I sat alone in the Costco Food Court and stuffed down a hot dog with a Diet Coke chaser. As I stared blankly at the abyss of people and cars, I heard a familiar voice and looked up at my dear friend, her face shadowed with concern. She looked at me as if I sat at a bar with fifteen empty shot glasses in front of me.
You see, this friend found my situation unusual. She knew that I did not eat hot dogs or drink Diet coke, nor did I get out much alone; I usually had my boys in tow.
On this December day, I left my family at home to shop for Christmas groceries. As I drove to Costco, I noticed my shaking hands and I felt a gritty feeling in my gut. Even though I was out alone (a rare treat in those days), instead of peace, I felt consumed by anxiety and depleted; up to my ears in holiday merrymaking and people pleasing.
My sweet friend asked me if I was doing okay. I lied and said I was fine, just taking some time for myself (doesn’t everyone choose the Costco Food Court for “me time”?)
Oh, how I wish I would have opened up to my girlfriend that day. She would have listened to my tale. She would have told me to stop and take time for self-care. She would have hugged me and encouraged me to rest.
My date with a hot dog and Diet Coke was a way to self-sooth and abate stress. I did not see that my choice that day was a red flag revealing how unattuned I was to my mental state. The shaky hands and uneasy stomach were also signs I should have paid attention to.
Sometimes, holiday expectations are higher than our unrealistic “normal” expectations. We cave to the pressure (whether it is from ourselves or others) to create a beautiful, perfect holiday. We often fall into the comparison trap (comparing our decorated homes, decorated children and grandchildren to others, comparing our gift giving volume to a friend’s, measuring our family’s activities to the ones we see on social media, etc.) We succumb to the Christmas Crazies by overcommitment in our time and budget with barely a thought to the January bill or self-care and rest. We crave joy and peace but feel numb and hollow instead.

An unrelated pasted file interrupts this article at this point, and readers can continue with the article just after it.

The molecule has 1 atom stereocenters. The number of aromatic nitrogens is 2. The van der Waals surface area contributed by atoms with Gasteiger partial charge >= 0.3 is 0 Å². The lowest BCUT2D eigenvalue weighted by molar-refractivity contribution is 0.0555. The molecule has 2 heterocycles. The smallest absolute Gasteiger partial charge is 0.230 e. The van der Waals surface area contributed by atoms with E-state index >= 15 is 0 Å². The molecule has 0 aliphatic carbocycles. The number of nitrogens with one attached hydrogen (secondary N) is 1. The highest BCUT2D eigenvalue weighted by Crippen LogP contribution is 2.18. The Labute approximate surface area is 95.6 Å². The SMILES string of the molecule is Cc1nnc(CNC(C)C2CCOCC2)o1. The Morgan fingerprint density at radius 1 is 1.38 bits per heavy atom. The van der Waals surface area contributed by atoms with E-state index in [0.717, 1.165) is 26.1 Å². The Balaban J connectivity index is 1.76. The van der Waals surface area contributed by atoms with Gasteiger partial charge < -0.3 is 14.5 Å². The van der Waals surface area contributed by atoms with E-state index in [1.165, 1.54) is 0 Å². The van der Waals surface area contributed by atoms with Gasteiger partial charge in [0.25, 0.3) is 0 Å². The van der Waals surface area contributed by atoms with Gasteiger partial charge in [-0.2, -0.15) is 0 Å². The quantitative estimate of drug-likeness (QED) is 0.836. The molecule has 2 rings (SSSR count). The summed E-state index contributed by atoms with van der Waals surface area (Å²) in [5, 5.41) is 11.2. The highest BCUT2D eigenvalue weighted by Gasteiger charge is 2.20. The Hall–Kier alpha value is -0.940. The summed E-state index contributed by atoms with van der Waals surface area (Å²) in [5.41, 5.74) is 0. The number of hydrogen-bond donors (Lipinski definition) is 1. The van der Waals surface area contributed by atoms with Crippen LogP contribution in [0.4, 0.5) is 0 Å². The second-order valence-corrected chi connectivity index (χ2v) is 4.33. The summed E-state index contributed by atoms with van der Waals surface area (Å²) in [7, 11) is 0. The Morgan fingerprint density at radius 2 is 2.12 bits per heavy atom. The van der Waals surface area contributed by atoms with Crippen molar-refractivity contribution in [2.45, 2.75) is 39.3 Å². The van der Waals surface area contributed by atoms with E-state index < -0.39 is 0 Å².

Even though I have come a long way since the day with the hot dog and Diet Coke, I sometimes give way to the comparisons and crazies. But mostly, I plan margin room in my holiday schedule and look out for the red flags. Once the calendar turns to December, I take some quiet mindful moments and surrender my Christmas and forge a plan of self-care and soul-care. This time of intentionality lays a foundation for my priorities, goals, giving, and spending in the upcoming ultra-busy weeks. I acknowledge my inability to manage without God, as I release my tight hold on my life, my people-pleasing struggles, my comparisons, my expectations, and my health needs.
My friend, where do you find yourself on this December day (hopefully not at the Costco Food Court!)? Are there red flags in your life? Have Christmas expectations and exhaustion already swept you away?
Since this season is His season, what a perfect moment to hand Jesus the reigns. Join me in the practice of holiday mindfulness and present the Lord a Christmas Surrender.
- Psalm 46:10
- Proverbs 8:14
- Matthew 11:28
- Romans 11:33
- prepare a cup of tea or cocoa and sit by the Christmas tree
- put on some instrumental Christmas tunes and soak in the tub
- read daily Advent scripture
- read a Christmas book
- watch a Christmas movie
- take a walk
- keep a Christmas gratitude journal
- seek support through friends or a counselor
- JUST SAY NO!
Pc: Photo by Toa Heftiba on Unsplash